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Suppose I have the unit square $[0,1]^2$ and I choose a point $(x_1, y_1)$ randomly in a uniform manner inside $[0,1]^2$ and draw a filled in square of side length $1/N$ with center $(x_1, y_1)$. And suppose I do this again and again, picking points $(x_n, y_n)$ and filling in squares with side length $1/N$. What is the expected time $T(N)$ it takes to completely fill in the unit square?

Restated somewhat more formally, if $S_N(x,y) = [x-2/N, x+2/N] \times [y-2/N, y+2/N]$, then I am asking for $X_i$, $Y_i$, I.I.D. and uniformly distributed and $T$ the minimal $n$ such that $[0,1]^2 \subseteq \cup_{i=1}^n S_N(x_i, y_i)$, what is the expected value of $T$?

I'll probably be happier with a less technical answer at the expense of nailing down the exact function $E[T(N)]$. Clearly there is the lower bound $E[T(N)] \geq N^2$. But, this problem may be simple enough, compared to the circle problem mentioned in the comments, to get an exact solution.

P.S. I was motivated to ask this question from some fooling around I have done with programming. Specifically, this image which is composed in the manner just described but using many, many circles. Notice the gaps in the circles even though there is a lot of overlap elsewhere.

enter image description here

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    $\begingroup$ related : math.stackexchange.com/questions/176383/… $\endgroup$ – mercio May 30 '14 at 20:49
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    $\begingroup$ I would guess it's $O(N^2 \log N)$ since it's effectively a continuous version of the coupon collector problem. $\endgroup$ – p.s. May 30 '14 at 20:59
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    $\begingroup$ @mjqxxxx's answer at mercio's link gives a simple way to bound $\mathbb E[T]$ that is easy to adapt to the case of squares (consider uniform square grids of side length $1/(2N)$ and $1/N$ respectively for upper and lower bounds). In any case, both bounds are $O(N^2\log N)$. $\endgroup$ – user856 May 30 '14 at 21:00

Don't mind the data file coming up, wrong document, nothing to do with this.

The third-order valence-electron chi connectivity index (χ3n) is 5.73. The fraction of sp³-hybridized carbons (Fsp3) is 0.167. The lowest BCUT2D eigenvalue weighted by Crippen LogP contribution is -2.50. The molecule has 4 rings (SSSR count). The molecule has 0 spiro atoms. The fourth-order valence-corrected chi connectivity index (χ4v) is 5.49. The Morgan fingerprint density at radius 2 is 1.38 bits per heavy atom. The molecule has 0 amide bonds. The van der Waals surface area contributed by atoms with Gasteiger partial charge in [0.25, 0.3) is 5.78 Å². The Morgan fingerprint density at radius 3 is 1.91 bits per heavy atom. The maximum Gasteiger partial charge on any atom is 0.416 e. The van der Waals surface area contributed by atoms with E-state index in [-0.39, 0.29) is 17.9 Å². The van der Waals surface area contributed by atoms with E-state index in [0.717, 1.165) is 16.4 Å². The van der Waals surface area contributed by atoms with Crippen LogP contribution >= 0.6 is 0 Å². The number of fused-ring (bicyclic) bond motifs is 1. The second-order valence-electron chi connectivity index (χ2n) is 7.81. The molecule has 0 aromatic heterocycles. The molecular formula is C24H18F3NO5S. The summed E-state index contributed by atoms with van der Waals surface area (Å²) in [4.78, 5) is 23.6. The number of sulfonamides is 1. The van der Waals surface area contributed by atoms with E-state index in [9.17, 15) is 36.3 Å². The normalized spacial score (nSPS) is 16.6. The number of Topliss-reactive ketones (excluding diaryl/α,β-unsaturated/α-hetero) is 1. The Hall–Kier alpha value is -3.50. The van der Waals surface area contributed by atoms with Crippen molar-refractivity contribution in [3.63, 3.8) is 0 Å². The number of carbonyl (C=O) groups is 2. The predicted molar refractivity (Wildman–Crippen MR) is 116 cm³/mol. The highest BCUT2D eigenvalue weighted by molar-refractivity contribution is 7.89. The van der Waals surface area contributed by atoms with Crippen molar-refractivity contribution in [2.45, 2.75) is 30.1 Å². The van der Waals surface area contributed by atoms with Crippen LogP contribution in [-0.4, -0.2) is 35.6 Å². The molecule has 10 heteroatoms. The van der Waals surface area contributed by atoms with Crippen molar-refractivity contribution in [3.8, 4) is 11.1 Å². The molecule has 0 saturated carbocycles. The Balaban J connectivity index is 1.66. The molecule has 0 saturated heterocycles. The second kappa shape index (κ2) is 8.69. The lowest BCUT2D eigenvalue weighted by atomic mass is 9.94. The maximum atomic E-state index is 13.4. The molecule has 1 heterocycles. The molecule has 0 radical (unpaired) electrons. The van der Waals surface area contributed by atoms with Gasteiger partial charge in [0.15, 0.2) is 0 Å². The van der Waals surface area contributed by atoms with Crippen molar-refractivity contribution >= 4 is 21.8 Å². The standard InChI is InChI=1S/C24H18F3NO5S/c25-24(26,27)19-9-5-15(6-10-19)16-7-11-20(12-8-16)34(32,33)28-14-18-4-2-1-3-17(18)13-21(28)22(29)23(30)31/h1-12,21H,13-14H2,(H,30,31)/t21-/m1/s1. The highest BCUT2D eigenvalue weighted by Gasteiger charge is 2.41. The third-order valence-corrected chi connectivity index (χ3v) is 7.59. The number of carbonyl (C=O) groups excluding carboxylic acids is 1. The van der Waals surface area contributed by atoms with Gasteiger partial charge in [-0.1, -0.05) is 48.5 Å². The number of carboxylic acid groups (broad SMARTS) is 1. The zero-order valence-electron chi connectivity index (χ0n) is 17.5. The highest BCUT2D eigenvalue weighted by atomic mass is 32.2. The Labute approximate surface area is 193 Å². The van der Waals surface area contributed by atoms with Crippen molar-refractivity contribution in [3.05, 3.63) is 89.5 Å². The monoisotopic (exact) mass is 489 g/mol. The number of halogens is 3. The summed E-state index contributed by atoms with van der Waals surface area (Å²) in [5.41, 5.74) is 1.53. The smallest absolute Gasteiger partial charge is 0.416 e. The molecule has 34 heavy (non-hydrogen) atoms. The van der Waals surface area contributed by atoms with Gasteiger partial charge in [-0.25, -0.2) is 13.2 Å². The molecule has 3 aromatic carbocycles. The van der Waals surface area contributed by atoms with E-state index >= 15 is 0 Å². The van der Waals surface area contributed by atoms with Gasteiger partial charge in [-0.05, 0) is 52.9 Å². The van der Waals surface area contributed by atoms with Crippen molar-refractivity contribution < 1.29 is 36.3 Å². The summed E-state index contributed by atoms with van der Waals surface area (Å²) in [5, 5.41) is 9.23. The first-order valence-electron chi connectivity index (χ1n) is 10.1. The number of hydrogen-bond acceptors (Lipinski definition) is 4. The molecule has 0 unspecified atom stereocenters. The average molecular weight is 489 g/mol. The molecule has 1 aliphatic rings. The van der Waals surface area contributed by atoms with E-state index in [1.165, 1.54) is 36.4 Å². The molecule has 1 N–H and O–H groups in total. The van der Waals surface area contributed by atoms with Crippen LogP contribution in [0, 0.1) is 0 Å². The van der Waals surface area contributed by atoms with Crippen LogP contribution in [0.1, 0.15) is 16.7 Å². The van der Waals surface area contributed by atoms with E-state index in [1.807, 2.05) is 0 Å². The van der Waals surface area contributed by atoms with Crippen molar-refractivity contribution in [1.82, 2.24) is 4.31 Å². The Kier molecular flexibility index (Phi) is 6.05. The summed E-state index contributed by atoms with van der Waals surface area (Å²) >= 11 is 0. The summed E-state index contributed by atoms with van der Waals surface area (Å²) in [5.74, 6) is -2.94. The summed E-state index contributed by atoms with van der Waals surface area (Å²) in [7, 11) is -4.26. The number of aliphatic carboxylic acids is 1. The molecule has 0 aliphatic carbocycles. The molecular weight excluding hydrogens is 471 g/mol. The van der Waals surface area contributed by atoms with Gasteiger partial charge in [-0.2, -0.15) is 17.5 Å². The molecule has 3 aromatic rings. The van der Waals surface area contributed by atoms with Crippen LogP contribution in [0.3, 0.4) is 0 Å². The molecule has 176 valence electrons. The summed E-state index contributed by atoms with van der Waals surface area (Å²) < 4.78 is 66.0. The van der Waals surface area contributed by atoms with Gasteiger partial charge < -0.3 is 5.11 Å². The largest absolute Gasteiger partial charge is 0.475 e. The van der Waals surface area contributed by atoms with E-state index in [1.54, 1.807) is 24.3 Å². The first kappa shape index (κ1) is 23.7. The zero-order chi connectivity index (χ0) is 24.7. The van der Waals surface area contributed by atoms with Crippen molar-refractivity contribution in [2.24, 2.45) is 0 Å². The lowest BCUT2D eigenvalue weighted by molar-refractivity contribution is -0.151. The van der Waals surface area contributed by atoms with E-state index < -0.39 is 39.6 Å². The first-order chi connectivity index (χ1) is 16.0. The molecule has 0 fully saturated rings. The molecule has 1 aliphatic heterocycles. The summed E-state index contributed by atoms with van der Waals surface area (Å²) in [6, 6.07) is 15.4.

• $\begingroup$ Ah! Makes sense the coupon collector's problem should come into this. $\endgroup$ – abnry May 30 '14 at 21:01
  • $\begingroup$ Moreover, the accepted answer at @mercio's link makes a strong case for the coefficient: the result should be $N^2 \log N^2 = 2N^2 \log N$ to leading order. $\endgroup$ – mjqxxxx Jun 9 '14 at 20:50
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We can get uppper and lower bounds on the expected number of small squares needed to cover an $N \times N$ large square. For the lower bound:

Consider the set $K$ of points $(k_x,k_y)$ with $k_x$ and $k_y$ both integers in $[0,N]$. There are $(N+1)^2$ such points. Any complete covering will at least cover all of the points in $K$, and any placed small square will with almost surely (that is, with probability 1) cover exactly one point in $K$. So a lower bound for the problem reduces to the following:

Given a sequence $s_i$ of integers $n_i$ uniformly random in interval $J \equiv [1,j]$. Find the expected value $T_j$ of the minimum value of $i$ such that $\bigcup s_i = J$.